DEBAGREEMENT is a dataset including 42,894 comment-reply pairings from the popular debate website Reddit, each of which has been labeled with agree, neutral, or disagree. We gathered interactions from five different forums: r/BlackLivesMatter, r/Brexit, r/Climate, r/Democrats, and r/Republican. Comment pairings for each forum were chosen in such a way that they generate a user interaction graph when taken as a whole.
DEBAGREEMENT offers a challenge for Natural Language Processing (NLP) systems because it includes slang, irony, and topic-specific humor, all of which are common in online discussions. We compared the performance of state-of-the-art language models on a (dis)agreement detection task, and looked at the usage of contextual information that is accessible to the models during training (graph, authorship, and temporal information).
DEBAGREEMENT provides novel opportunities for combining graph-based and text-based machine learning techniques to detect agreements as well as disagreements online, in light of recent research showing that context, such as social context or knowledge graph information, enables language models to perform better on downstream NLP tasks.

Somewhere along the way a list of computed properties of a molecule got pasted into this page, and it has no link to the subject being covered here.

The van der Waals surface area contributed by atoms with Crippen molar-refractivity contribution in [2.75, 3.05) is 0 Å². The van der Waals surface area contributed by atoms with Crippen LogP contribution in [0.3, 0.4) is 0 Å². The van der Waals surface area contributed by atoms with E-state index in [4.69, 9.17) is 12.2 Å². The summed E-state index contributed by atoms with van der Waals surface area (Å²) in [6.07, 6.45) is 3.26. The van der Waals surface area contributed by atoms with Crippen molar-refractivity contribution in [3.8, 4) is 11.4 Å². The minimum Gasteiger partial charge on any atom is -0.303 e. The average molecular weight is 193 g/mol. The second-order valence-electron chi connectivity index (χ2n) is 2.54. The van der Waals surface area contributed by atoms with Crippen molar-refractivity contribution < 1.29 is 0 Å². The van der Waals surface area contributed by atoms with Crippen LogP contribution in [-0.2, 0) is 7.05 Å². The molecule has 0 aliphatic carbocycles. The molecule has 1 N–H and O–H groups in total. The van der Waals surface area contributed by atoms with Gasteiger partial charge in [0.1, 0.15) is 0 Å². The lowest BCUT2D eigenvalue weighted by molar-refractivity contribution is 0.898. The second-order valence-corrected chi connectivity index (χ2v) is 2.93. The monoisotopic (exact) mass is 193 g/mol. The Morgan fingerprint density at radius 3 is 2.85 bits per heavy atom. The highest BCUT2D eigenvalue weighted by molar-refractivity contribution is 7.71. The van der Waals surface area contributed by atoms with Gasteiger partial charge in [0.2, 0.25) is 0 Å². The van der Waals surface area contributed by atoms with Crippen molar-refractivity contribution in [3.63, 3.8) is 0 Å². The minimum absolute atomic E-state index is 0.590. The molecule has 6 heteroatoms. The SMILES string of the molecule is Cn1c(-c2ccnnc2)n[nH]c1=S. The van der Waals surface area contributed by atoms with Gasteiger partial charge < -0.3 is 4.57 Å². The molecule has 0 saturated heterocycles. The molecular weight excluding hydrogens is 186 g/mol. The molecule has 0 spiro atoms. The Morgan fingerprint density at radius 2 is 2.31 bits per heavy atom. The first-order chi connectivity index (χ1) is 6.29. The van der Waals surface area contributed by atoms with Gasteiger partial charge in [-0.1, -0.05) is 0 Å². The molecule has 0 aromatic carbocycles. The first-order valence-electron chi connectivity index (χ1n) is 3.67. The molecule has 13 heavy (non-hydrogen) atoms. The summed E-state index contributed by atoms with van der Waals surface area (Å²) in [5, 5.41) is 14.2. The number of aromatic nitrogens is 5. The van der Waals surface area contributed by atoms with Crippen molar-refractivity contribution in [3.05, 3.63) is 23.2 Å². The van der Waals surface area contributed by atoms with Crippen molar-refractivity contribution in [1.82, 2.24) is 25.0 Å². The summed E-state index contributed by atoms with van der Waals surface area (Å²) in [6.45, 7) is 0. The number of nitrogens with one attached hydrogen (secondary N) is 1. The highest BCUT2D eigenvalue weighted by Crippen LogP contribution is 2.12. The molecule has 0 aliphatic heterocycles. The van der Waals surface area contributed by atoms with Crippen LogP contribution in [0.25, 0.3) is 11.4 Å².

Key Takeaways in this Tech Talk:
Language models trained on existing datasets underperform when run on real world data. This discrepancy is exposed when evaluating the models using the new DEBAGREEMENT dataset.
DEBAGREEMENT presents new opportunities for modeling diverse online interactions with text and context (authorship, graph, temporal information). Its graph structure allows for the combination of text-based machine learning (ML) with graph representation learning (GRL) approaches.
By modeling online discussion forums as graphs of user interactions, researchers can: 1) transform the agreement/disagreement detection problem into a sign link prediction task, and 2) use existing signed graph embedding techniques evaluated on publicly accessible signed graphs such as Epinions and Slashdot. The sentiment and polarization of topics is not static in time and for the first time, this dataset exposes that and shows how realistic topic sentiment evolves over time.